Qarakol is the best place to stock up on food. You can’t miss the busy bus station on your right and a string of cafes here is as good a place as any to have lunch. We recommend samsa: beef and onion filled pastries, fresh out of the tandoori oven. We paid 700 som each, which in hindsight may have been a touch expensive but they were big and delicious. You can also make a telephone call here and buy food from some small shops. The town itself is a few kilometers down the road that forks off to the left but it’s quite a ride in and you can probably get what you need on the main road.
As you carry down the road, there are cafes and shops at regular intervals and plenty of opportunity to get water either bottled from stores or from wells in front of houses. Any Uzbek would be more than pleased to fill your bottles.
Finding a place for your tent is more difficult. There is very little uncultivated land but if you go down enough farm tracks, eventually you should find a spot, usually some way off the road. The farmers work late here so it’s unlikely you’ll sneak in completely incognito unless you set up after dark.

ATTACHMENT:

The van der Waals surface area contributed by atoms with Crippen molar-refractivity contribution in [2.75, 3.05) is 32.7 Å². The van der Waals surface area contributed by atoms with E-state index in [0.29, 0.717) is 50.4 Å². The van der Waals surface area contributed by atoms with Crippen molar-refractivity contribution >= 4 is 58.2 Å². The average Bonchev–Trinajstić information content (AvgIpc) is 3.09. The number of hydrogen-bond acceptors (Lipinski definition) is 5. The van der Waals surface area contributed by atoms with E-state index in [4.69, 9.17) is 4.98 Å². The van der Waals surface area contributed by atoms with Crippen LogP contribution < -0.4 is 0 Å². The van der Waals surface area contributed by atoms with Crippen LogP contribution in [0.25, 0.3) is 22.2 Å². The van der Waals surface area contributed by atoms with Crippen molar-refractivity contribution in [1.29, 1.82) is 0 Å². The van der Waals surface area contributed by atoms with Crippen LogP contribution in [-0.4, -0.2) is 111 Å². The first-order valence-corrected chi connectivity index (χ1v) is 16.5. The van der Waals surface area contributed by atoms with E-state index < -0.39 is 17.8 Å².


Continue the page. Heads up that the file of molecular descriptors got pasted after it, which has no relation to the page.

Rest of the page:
Coming into Bukhara, just going straight will take you directly to the Ark, smack in the centre of the city.
Section 2 – Bukhara to Kattaqorghan (220km)
The flat landscape and intense farming activity continues as you leave Bukhara. The main road out of the city is filled with cafes and shops for the first few kilometers, then things thin out a bit but you’re never far from houses or a small village. On either side of Ghijduvan, you’ll find a number of cafes, all touting for your business. When we passed they looked quite popular with locals and passing motorists. The town of Ghijduvan itself is slightly off the main road.
There are a few police checkpoints and the police may whistle at you or wave their batons and shout “passport” but whenever we stopped they weren’t interested in our papers at all. It was merely a curiosity check, to find out where we were from and wish us a good trip. After this happened a few times we didn’t stop for the rest of the police checks we passed, even when they were trying to wave us down, and they never chased after us.